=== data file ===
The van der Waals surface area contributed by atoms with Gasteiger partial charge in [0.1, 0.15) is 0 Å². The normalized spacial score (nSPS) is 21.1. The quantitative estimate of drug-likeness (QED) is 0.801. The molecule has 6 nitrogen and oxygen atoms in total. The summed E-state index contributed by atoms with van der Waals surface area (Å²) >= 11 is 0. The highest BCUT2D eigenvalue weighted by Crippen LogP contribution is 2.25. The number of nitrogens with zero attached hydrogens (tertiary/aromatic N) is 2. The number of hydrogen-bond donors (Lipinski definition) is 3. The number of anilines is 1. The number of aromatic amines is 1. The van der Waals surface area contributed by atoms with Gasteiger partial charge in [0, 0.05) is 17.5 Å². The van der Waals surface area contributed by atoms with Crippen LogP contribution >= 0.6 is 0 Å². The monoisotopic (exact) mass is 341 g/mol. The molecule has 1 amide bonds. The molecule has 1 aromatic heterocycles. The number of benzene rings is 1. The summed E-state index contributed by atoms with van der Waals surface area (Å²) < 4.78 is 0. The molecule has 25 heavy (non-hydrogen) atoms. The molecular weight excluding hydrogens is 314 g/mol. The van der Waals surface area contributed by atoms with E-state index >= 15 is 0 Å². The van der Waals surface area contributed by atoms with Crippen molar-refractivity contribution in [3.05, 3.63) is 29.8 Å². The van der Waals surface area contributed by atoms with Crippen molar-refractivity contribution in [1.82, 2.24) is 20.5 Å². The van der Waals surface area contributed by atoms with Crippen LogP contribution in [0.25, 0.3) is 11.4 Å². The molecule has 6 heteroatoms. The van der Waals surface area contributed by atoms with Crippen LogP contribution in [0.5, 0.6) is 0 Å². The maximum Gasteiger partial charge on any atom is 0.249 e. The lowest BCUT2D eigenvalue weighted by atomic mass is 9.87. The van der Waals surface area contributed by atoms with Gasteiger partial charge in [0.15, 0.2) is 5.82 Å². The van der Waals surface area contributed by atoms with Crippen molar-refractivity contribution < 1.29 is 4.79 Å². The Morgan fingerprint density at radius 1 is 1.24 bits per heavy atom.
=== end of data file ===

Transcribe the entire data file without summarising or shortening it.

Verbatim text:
The van der Waals surface area contributed by atoms with Gasteiger partial charge in [0.1, 0.15) is 0 Å². The normalized spacial score (nSPS) is 21.1. The quantitative estimate of drug-likeness (QED) is 0.801. The molecule has 6 nitrogen and oxygen atoms in total. The summed E-state index contributed by atoms with van der Waals surface area (Å²) >= 11 is 0. The highest BCUT2D eigenvalue weighted by Crippen LogP contribution is 2.25. The number of nitrogens with zero attached hydrogens (tertiary/aromatic N) is 2. The number of hydrogen-bond donors (Lipinski definition) is 3. The number of anilines is 1. The number of aromatic amines is 1. The van der Waals surface area contributed by atoms with Gasteiger partial charge in [0, 0.05) is 17.5 Å². The van der Waals surface area contributed by atoms with Crippen LogP contribution >= 0.6 is 0 Å². The monoisotopic (exact) mass is 341 g/mol. The molecule has 1 amide bonds. The molecule has 1 aromatic heterocycles. The number of benzene rings is 1. The summed E-state index contributed by atoms with van der Waals surface area (Å²) < 4.78 is 0. The molecule has 25 heavy (non-hydrogen) atoms. The molecular weight excluding hydrogens is 314 g/mol. The van der Waals surface area contributed by atoms with E-state index >= 15 is 0 Å². The van der Waals surface area contributed by atoms with Crippen molar-refractivity contribution in [3.05, 3.63) is 29.8 Å². The van der Waals surface area contributed by atoms with Crippen molar-refractivity contribution in [1.82, 2.24) is 20.5 Å². The van der Waals surface area contributed by atoms with Crippen LogP contribution in [0.25, 0.3) is 11.4 Å². The molecule has 6 heteroatoms. The van der Waals surface area contributed by atoms with Crippen LogP contribution in [0.5, 0.6) is 0 Å². The maximum Gasteiger partial charge on any atom is 0.249 e. The lowest BCUT2D eigenvalue weighted by atomic mass is 9.87. The van der Waals surface area contributed by atoms with Gasteiger partial charge in [0.15, 0.2) is 5.82 Å². The van der Waals surface area contributed by atoms with Crippen molar-refractivity contribution < 1.29 is 4.79 Å². The Morgan fingerprint density at radius 1 is 1.24 bits per heavy atom.